With the US economy recovering, people are piling back into the job market, as expected, and that is causing the unemployment rate to rise even as the economy added 244,000 net new jobs in April. The Bureau of Labor Statistics, the part of the US Department of Labor that surveys households and businesses to take the workforce …
Unemployment# is a farce!
This scenario actually proves the fact! The Economic definition of unemployment is the total amount of humans in the economy who do not have a job, but would willingly work. This would include those who have become despondent of finding anything any-more, those willing to go onto social grant systems, those relying on others to "help them through a bad time", those feeling the available work is beneath them, etc.
The government's wool-over-eyes ploy of only counting those who are still actively searching for non-existent jobs falls far short of the true figure. Similar to the infamous CPI and GDP skewed calculations, this "definition" is purely designed to obfuscate the true figure to allow for a more "positive" lookout in order to fool more votes into the government's inherent dictatorship.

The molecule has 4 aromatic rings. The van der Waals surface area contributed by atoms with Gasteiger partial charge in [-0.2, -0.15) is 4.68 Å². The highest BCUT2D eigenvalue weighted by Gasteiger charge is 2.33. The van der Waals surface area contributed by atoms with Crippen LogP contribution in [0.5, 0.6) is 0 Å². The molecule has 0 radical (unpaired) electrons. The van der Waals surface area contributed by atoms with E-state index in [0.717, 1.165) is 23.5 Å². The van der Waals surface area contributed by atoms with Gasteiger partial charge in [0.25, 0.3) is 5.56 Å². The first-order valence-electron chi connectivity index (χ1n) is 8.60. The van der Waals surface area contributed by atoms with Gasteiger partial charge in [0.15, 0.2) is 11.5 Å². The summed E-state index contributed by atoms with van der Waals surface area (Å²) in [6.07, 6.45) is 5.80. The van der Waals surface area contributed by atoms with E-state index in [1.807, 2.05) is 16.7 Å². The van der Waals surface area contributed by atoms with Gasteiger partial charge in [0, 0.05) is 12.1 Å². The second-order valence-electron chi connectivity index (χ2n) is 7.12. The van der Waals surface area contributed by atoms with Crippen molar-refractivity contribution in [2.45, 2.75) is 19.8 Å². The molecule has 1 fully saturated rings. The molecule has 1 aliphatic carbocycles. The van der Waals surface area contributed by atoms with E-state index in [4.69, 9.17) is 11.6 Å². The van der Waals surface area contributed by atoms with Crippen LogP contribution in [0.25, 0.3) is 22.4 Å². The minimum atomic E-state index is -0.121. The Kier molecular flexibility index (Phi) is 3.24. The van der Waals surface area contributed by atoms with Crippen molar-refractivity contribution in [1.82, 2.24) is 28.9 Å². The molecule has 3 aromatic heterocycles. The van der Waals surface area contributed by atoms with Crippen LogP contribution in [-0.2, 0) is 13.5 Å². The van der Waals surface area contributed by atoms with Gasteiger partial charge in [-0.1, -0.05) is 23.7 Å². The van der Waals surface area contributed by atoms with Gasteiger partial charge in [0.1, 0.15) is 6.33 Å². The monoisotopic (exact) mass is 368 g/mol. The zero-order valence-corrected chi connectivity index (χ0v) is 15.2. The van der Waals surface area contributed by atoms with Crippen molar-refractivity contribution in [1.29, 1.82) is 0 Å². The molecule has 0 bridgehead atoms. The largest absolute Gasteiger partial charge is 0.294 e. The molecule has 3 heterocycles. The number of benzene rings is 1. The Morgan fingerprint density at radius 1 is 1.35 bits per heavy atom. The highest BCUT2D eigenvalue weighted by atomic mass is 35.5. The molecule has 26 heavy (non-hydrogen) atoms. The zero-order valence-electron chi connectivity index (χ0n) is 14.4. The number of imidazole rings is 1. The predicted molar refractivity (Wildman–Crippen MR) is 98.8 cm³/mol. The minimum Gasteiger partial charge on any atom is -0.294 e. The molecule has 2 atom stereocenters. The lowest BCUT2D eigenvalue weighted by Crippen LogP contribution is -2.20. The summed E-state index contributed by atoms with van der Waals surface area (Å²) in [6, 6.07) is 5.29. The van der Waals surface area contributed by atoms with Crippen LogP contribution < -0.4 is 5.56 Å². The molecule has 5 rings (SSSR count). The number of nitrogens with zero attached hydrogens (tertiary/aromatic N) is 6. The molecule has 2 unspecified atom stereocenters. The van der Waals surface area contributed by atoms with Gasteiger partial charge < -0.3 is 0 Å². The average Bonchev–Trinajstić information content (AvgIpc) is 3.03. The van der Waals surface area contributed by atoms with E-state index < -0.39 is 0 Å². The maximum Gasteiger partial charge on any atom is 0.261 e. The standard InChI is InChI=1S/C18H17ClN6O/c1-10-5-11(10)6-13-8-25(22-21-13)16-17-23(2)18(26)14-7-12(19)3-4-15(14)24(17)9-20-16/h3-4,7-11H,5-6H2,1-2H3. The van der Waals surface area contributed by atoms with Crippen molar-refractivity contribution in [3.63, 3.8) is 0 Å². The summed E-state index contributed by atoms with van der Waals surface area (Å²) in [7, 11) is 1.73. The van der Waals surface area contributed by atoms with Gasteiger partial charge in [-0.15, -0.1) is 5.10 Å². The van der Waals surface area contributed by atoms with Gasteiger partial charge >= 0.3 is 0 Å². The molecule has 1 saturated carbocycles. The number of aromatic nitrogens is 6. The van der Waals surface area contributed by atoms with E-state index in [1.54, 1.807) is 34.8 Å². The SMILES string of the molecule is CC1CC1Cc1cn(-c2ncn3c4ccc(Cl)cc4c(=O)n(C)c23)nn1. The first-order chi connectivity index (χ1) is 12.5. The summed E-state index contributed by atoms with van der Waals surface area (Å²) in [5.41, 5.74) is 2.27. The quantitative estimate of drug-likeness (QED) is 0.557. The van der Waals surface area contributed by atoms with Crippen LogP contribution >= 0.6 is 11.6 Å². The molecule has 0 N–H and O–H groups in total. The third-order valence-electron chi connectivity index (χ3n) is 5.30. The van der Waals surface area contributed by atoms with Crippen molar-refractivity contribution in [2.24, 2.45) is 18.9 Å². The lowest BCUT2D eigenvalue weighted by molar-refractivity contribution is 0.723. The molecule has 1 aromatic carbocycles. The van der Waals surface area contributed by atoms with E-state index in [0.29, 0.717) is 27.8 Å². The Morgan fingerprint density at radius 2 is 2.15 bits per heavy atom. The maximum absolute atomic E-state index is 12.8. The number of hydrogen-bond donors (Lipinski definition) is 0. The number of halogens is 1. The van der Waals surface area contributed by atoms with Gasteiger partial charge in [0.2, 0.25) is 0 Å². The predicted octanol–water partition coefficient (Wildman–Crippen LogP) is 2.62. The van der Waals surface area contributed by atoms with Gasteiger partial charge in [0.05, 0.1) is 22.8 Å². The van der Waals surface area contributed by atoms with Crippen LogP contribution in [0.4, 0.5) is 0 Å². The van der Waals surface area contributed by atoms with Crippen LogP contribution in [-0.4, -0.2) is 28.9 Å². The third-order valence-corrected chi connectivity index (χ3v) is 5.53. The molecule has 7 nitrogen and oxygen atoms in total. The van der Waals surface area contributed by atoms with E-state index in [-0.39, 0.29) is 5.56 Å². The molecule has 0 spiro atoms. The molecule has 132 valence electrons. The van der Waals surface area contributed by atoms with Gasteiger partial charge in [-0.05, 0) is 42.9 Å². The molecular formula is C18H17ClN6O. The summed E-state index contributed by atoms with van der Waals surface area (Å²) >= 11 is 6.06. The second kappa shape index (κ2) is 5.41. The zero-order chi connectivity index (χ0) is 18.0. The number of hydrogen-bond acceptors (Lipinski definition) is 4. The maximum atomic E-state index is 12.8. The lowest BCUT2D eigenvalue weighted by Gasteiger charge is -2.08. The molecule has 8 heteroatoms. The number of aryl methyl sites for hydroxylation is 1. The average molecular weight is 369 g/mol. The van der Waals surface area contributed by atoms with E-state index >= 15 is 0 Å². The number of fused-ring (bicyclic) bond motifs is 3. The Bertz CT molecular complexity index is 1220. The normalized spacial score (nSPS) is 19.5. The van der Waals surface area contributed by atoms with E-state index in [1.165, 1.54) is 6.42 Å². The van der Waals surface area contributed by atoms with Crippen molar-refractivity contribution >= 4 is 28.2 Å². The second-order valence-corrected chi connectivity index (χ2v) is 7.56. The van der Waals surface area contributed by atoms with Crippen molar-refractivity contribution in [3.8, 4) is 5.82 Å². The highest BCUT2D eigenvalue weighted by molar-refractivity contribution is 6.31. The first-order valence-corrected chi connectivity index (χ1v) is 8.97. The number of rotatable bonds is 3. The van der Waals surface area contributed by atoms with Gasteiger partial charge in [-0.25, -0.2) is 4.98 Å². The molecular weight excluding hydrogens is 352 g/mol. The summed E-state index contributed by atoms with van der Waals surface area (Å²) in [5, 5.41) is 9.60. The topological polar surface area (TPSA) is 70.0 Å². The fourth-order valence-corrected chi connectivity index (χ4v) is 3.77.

Now when the economy finally takes a breath, those who have "removed themselves from the job market" (as the government would have you believe) show that they haven't simply disappeared. They "suddenly" count again! So as people start noticing more wanted ads in the paper, they feel more inclined to start searching again. It doesn't mean they changed their mind about now wanting to work again, it just means they now think there's more chance of finding something worth-while. I.e. having something which would put them in better stead than living off relatives / friends / social grants or just scavenging in the street.
A much closer, and much simpler measurement would have been for the government simply to count those on social grants (which figures they already have). There are much better (read more accurate) methods which are no more difficult to calculate than the current stupidly strenuous method ... see: